Can you hear the constant humming sound in the late afternoon?

The constant buzzing and zitzing of bugs may seem a little annoying, but the sound and motion create the aura of the summer evening. And while preventative pest control can keep noise at a minimum, some bugs and noises are just a natural part of the PA outdoors. 

If you’re from Northeastern PA, you’ve probably recognized these sounds from a few local bugs. 

From seasonal cicadas to regular crickets and grasshoppers, here are some of Northeastern PA’s notorious noisy bugs of summer. 

Noisy Bugs in Northeastern PA 


Cicadas are the loudest noise maker, and they make it impossible to sit outside while you’re enjoying the evening night. They are so noisy that they could affect your hearing as well. According to one source, their noises are so loud (120 decibels) that they can harm your hearing.

Sounds shocking. Right?

Fortunately, the chances of hearing damage from a cicada are pretty low since you would need a full-on infestation to reach noise levels that high. 

In addition, Brood X, one of the loudest species, only appears every 17 years in Pennsylvania

You’ll be able to spot them pretty easily too. Cicadas are green and brown with black markings on their body and are 1 to 1.5 inches long. They include four fly wings folded on their back most of the time.

How and why Cicadas make noises.

Male cicadas are the primary noise makers, and they do it for a mating call or to send a distress call to others while keeping off other males. Their noises are primarily heard in the daytime, but they don’t make noises in the dark.

While bugs rub their body each other to make noises, cicadas make noises with an organ called the tymbals, located on their abdomen. In addition, every male cicada includes the round ridged membrane on its back, and the side surface of the abdominal section produces the clicking sound.


Crickets are similar to grasshoppers, and they also produce high-pitched sounds. They are being found all over the world except in the cold regions, especially in NEPA. 

Crickets are nocturnal, and they love to fly in warm weather, which makes them come out during the summer. While loud, they are usually pretty unnoticeable unless you’re dealing with a heavy infestation, which would make it difficult for you to sleep at night.

How and why Crickets make noises.

Crickets are the nighttime songsters. They produce high-pitched sounds for mating, and they rub their wings on each other to generate sound. This high-pitched sound is called stridulation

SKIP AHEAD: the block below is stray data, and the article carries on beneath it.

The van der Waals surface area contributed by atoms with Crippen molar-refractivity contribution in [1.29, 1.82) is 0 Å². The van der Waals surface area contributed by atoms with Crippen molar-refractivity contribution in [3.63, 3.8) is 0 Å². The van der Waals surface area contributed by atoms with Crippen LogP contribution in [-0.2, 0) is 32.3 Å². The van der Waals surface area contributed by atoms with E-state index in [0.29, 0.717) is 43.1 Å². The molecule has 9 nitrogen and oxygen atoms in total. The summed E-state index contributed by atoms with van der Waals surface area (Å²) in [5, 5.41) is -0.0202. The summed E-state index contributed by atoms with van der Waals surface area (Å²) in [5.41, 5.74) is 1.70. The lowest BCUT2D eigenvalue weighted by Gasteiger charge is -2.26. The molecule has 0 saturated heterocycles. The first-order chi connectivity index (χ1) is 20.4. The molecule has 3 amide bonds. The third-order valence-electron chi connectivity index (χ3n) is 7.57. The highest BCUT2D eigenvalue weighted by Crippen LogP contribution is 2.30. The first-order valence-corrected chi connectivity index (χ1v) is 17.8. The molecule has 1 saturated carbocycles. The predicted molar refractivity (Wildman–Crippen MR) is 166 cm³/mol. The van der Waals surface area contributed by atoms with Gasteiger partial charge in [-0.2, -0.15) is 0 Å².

produce high-pitched sounds for mating


Grasshoppers are the most common insect all over the world. Although Grasshoppers are not that loud of noise makers, you can probably spot their loud-pitched chirps at night if you listen closely enough. They mainly hatch in the spring and early summer, and the adult ones are the grasshoppers in PA seen in the summer.

How and why Grasshoppers make noises.

Grasshoppers make noises to attract females and to get rid of other males.

Their hind legs include different pegs inside, and they rub those against wings to create their signature chirp. Some species also make noises using only their hind wings.


Katydids, otherwise known as bush crickets or long-horned grasshoppers, have a green and leaf-like appearance, large hind legs, and long antennae. With over 8000 species, these delicate bugs are known for their purring or buzzing sound, which is actually quite rhythmic and soothing. 

How and why Katydids make noises.

The male katydids make unique mating noises, ranging from loud and striking to low and buzzing. 

The sound of Katydids is similar to the crickets; they also stridulate the sound. Sometimes they strike buzzing, drawn-out and softer notes as well. 


There are over 437 species of bees in Pennsylvania, including ground bees, and they are pretty recognizable for their buzzing sound that is mostly audible at a close range. Bees are important for pollination and agriculture and should never be swatted, killed, or sprayed with a pesticide. 

How and why Bees make noises.

Bees become noisy bugs in the summer to attract their mates. Bees have different reasons for buzzing, as some might buzz around flowers when pollen gets attached to their bodies.

Bees generate noise through the vibration of their wings and rapid beating.

Large bees also produce low-pitched sounds because of their large body and wings.

Despite the summer invasion and noise they make, these bugs are harmless and help the ecological environment of Pennsylvania thrive. Besides,  it’s these sounds that make NEPA feel like home.